Wednesday, July 17, 2013

PHMSA Safety Advisory – LPG Odorization

Today the Pipeline and Hazardous Material Safety Administration (PHMSA) published a safety advisory in the Federal Register (78 FR 42818-42819) concerning inadequately odorized liquefied petroleum gas (LPG). This action is being taken in response to ‘several incidents’ where inadequately odorized LPG contributed to the severity of the incident. Odorants are added to LPG to act as a warning of the presence of LPG to help avoid fires and explosions when LPG containers leak.

Inadequate Odorization

The advisory notes that there are apparently two causes of inadequate odorization: an inadequate injection of odorants into the LPG and odorant fade caused by the absorption of the odorant onto the walls of new or freshly cleaned LPG tanks.

Where odorants (typically ethyl mercaptan, thiopane, or amyl mercaptan) are manually injected into LPG, PHMSA suspects that human error is the common cause of under-odorization. They recommend that “quality control checks should be conducted to ensure that the requisite amount of odorant is being injected”. Where automated equipment is being used “equipment calibration checks should be periodically performed to ensure consistent injection levels of the required odorant”.

When new or freshly cleaned tanks are being put into LPG service, the advisory recommends “that persons who receive new or recently cleaned tanks be notified of this fact and that persons filling these tanks implement appropriate quality control measures to ensure that potential odorant fade is adequately addressed”.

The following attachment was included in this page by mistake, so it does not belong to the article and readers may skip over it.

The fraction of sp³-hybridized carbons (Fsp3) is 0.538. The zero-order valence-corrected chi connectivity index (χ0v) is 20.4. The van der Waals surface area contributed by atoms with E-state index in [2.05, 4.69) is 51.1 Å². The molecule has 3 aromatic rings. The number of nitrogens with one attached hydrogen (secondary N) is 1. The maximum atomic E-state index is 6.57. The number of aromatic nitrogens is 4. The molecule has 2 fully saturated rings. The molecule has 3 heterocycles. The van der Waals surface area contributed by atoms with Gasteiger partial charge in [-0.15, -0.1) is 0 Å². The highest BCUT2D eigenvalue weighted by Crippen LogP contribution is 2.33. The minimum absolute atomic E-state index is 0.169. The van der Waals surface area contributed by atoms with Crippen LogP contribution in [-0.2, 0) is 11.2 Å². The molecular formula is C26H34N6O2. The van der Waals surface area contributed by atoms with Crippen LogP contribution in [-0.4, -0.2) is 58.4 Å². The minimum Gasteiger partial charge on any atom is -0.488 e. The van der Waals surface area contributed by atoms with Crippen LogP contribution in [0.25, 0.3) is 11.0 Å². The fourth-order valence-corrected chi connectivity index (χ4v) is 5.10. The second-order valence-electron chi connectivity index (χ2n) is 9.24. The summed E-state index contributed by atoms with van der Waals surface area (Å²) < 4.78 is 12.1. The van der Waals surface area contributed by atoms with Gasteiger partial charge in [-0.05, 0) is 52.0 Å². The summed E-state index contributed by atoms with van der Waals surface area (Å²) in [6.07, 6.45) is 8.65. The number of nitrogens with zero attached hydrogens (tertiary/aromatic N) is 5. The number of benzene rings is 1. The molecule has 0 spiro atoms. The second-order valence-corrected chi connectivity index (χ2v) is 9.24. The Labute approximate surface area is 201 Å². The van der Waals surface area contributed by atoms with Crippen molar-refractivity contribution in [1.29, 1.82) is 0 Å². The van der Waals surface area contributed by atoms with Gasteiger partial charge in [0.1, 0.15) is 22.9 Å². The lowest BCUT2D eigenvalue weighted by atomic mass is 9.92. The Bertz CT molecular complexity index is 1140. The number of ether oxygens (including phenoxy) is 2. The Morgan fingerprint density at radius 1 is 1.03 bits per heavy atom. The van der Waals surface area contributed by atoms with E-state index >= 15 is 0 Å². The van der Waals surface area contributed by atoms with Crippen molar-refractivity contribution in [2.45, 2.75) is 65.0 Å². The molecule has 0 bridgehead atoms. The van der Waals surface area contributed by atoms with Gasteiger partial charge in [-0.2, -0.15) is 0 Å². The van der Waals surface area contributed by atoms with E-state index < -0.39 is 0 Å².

Rail Car Regulatory Anomaly

While the advisory does not specifically claim that this has contributed to any LPG incidents, it does note that the way the Hazardous Materials Regulations (HMR) deals with odorization in truck and rail shipments does differ.

The advisory explains that the HMR {173.315(b)(1)} requires that LPG shipped by cargo tank or portable tank must be odorized unless doing so “would be harmful in the use or further processing of the LPG” (typically for shipments to industrial customers using LPG in other processes). There are no such requirements for rail shipments (NOTE: I assume that the presumption was that rail car shipments were defacto going to industrial customers and would thus not require odorization).

The advisory notes that:

“Therefore, in this safety alert, PHMSA recommends that all LPG transported in rail tank car tanks or cylinders be odorized in accordance with the requirements of § 173.315(b)(1), of the HMR, unless odorization would be harmful in the use or further processing of the LPG, or if odorization will serve no useful purpose as a warning agent in such use or further processing.”

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